Positive rkwright85 On Jul 14, 2012, rkwright85 from Horton, MI (Zone 5b) wrote:

Nice daphne, fragrance is so strong it is almost overwhelming. They split in two a lot of times when they get older, keeping long extension growth trimmed back after flowering helps a little. Like any daphne, does not like to be disturbed once it is planted. Pick a spot and keep it there or it will likely die. Burkwood daphnes are one of the easiest to grow, just give it good drainage and sun.

Neutral esteve59 On Oct 19, 2011, esteve59 from Annapolis, MD wrote:

I planted a "matched" pair of these on each side of my walkway about 2-3 years ago and they grew fairly fast.
But,one of them just died...now I have to move the other one,,,

Positive patienceplus On May 15, 2011, patienceplus from Voluntown, CT wrote:

This is one of my most treasured shrubs. It's flowers fill the air with a sent I wish I could wear. I do have a question, however, It has grown mostly wide from the base, like octopus tentacles. The branches reach in all directions and are healthy and productive. The center, on the other hand is bare with just 4" thick branches exposed. Can this shrub be pruned way back to force these branches to sprout or does this shrub not take kindly to severe pruning?

Positive windsocklady On Jun 2, 2009, windsocklady from Elbridge, NY wrote:

I got two of these plants from White Flower Farms about 5 years ago. They were in 1 gal. containers. I have them planted in a raised flower bed and they get full sun to partial shade. They must like it there as they have grown to approximately 4' x 4'. I have people who stop in and comment on the sweet fragrance when they are in bloom. I will enjoy these shrubs for as long as possible. I understand they are short-lived, so I hope they last a while.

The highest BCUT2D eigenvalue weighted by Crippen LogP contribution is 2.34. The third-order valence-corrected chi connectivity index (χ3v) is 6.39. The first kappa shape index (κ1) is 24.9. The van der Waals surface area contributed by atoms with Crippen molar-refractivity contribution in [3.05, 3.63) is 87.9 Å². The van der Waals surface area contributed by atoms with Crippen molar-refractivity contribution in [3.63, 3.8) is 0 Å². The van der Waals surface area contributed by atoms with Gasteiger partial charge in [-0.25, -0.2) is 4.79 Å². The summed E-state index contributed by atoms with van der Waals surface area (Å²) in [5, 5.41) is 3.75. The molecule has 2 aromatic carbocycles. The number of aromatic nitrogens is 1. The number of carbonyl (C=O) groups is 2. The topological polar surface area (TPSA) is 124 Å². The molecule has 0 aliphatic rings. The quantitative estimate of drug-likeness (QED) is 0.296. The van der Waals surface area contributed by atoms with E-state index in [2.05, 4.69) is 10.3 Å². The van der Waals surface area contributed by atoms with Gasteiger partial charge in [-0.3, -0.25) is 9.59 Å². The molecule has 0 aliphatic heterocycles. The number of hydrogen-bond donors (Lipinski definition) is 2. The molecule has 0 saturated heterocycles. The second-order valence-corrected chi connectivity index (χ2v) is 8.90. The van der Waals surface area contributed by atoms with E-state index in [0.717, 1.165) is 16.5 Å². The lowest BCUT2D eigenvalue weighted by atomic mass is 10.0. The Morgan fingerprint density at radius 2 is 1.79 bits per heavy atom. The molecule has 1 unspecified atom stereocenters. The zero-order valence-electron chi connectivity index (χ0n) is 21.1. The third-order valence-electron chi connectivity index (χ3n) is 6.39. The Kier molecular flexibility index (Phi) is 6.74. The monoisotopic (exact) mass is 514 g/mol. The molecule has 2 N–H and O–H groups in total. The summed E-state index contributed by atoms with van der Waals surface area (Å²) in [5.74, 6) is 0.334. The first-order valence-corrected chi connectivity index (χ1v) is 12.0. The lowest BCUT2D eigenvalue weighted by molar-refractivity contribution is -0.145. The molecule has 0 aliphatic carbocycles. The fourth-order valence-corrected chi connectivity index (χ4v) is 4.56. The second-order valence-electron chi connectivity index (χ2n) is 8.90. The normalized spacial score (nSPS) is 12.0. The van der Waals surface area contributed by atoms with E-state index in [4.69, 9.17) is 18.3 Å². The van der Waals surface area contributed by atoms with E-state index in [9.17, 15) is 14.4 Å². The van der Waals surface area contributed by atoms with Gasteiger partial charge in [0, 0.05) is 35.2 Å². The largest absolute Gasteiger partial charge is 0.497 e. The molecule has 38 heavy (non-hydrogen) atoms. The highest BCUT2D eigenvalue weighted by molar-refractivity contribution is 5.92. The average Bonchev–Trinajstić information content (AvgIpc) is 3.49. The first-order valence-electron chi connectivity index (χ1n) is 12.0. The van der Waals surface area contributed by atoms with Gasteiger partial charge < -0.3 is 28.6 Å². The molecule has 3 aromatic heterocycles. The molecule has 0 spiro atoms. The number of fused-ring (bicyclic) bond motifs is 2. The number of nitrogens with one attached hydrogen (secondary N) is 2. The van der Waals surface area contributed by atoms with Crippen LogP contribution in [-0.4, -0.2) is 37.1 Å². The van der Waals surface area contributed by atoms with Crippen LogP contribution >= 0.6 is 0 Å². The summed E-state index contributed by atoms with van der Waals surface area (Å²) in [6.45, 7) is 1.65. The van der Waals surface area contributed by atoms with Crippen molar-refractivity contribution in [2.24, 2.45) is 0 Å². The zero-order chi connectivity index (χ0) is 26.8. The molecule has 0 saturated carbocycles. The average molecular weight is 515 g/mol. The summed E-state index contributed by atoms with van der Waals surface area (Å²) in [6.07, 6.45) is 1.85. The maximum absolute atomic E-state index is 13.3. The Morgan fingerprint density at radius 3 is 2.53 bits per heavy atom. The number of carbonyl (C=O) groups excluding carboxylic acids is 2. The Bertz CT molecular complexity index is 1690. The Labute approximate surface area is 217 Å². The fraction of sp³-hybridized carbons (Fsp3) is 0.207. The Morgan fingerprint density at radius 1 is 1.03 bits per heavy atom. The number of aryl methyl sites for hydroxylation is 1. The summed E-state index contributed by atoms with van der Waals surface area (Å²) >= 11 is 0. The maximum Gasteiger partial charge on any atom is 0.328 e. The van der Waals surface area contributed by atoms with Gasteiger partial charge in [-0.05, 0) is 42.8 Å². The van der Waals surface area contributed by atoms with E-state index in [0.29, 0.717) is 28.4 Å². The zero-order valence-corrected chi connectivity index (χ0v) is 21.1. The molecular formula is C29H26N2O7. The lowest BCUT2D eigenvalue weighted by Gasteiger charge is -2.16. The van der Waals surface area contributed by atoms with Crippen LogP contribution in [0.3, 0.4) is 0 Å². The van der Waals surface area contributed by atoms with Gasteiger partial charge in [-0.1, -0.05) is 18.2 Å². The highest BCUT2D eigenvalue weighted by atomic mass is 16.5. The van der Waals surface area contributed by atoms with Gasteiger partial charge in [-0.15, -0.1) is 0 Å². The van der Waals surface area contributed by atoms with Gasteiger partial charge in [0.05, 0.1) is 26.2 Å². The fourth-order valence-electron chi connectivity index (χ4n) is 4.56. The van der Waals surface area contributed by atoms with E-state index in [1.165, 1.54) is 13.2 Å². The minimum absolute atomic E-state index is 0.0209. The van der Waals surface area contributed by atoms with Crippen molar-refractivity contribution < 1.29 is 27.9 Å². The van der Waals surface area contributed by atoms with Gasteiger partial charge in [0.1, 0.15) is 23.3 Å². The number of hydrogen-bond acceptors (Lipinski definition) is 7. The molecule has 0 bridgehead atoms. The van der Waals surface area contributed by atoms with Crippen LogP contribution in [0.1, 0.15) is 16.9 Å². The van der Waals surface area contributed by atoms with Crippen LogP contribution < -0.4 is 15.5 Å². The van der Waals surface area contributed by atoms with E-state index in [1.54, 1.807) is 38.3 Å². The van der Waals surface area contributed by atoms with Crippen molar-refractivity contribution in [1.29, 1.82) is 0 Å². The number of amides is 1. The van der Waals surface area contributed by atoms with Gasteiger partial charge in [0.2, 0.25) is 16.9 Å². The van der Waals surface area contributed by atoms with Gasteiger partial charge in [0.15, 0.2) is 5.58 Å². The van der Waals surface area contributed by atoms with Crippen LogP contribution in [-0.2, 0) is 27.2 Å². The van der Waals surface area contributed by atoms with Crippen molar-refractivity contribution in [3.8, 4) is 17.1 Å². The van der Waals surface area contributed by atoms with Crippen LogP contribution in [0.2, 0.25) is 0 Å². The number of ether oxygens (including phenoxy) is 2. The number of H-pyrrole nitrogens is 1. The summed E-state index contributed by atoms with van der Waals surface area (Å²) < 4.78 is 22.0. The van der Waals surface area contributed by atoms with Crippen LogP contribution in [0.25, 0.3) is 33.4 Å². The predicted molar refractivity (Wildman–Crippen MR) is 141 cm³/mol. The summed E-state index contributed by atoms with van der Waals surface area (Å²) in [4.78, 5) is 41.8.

Positive stormyla On Nov 22, 2008, stormyla from Norristown, PA (Zone 6b) wrote:

This is by far, the most commented on plant in my shrub bed. It is just beautiful and vigorous. It requires almost no care and increases in size dramatically each year. Visitors love it's beautiful form, color and fragrance.

Positive irishbelle On May 25, 2006, irishbelle from Orange County, NY (Zone 5b) wrote:

I love this shrub. Two of mine have been growing in a bed on a slight slope with excellent drainage and morning sun for four years. They were planted as very small one gallon plants. The blooms are now abundant, though it took me three years before I received a heavy bloom. They smell heavenly, but at first it can be so sweet that enjoying the fragrance from a distance is better than sticking your nose in the flowers :-) Mine have attained a height of about 3+ feet and a spread of about 3.5 - 4 feet. Daphnes are supposedly deer resistant. While I don't get a lot of deer damage because they lose most of their leaves in my zone, I do experience some slight "chew pruning" (stole that term from some one on DG). This pruning method actually seems beneficial for my plants. I trim off the ragged ends, and my daphnes reward me with lush fully leafed out shrubs and fabulous new growth by the end of May. In colder climates they can be slow to leaf out again. One of my plants is a full two weeks behind the other, so allow some time before giving up your daphne for dead in the spring.